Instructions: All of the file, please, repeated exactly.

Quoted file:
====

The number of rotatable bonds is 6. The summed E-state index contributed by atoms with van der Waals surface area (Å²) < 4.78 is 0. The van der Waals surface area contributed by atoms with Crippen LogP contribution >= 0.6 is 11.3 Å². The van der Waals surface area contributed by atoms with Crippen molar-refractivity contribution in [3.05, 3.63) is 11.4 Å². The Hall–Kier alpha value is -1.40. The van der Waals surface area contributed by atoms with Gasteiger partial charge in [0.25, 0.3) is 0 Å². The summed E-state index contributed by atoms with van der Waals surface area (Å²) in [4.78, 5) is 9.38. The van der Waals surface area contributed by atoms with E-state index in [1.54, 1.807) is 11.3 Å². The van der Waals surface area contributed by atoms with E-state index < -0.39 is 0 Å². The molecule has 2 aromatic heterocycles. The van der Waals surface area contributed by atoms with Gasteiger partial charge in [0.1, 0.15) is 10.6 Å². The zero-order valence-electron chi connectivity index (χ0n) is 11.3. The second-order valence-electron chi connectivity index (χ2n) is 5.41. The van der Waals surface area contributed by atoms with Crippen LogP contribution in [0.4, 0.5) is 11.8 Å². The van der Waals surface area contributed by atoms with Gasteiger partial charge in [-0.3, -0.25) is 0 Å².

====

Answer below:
The number of rotatable bonds is 6. The summed E-state index contributed by atoms with van der Waals surface area (Å²) < 4.78 is 0. The van der Waals surface area contributed by atoms with Crippen LogP contribution >= 0.6 is 11.3 Å². The van der Waals surface area contributed by atoms with Crippen molar-refractivity contribution in [3.05, 3.63) is 11.4 Å². The Hall–Kier alpha value is -1.40. The van der Waals surface area contributed by atoms with Gasteiger partial charge in [0.25, 0.3) is 0 Å². The summed E-state index contributed by atoms with van der Waals surface area (Å²) in [4.78, 5) is 9.38. The van der Waals surface area contributed by atoms with E-state index in [1.54, 1.807) is 11.3 Å². The van der Waals surface area contributed by atoms with E-state index < -0.39 is 0 Å². The molecule has 2 aromatic heterocycles. The van der Waals surface area contributed by atoms with Gasteiger partial charge in [0.1, 0.15) is 10.6 Å². The zero-order valence-electron chi connectivity index (χ0n) is 11.3. The second-order valence-electron chi connectivity index (χ2n) is 5.41. The van der Waals surface area contributed by atoms with Crippen LogP contribution in [0.4, 0.5) is 11.8 Å². The van der Waals surface area contributed by atoms with Gasteiger partial charge in [-0.3, -0.25) is 0 Å².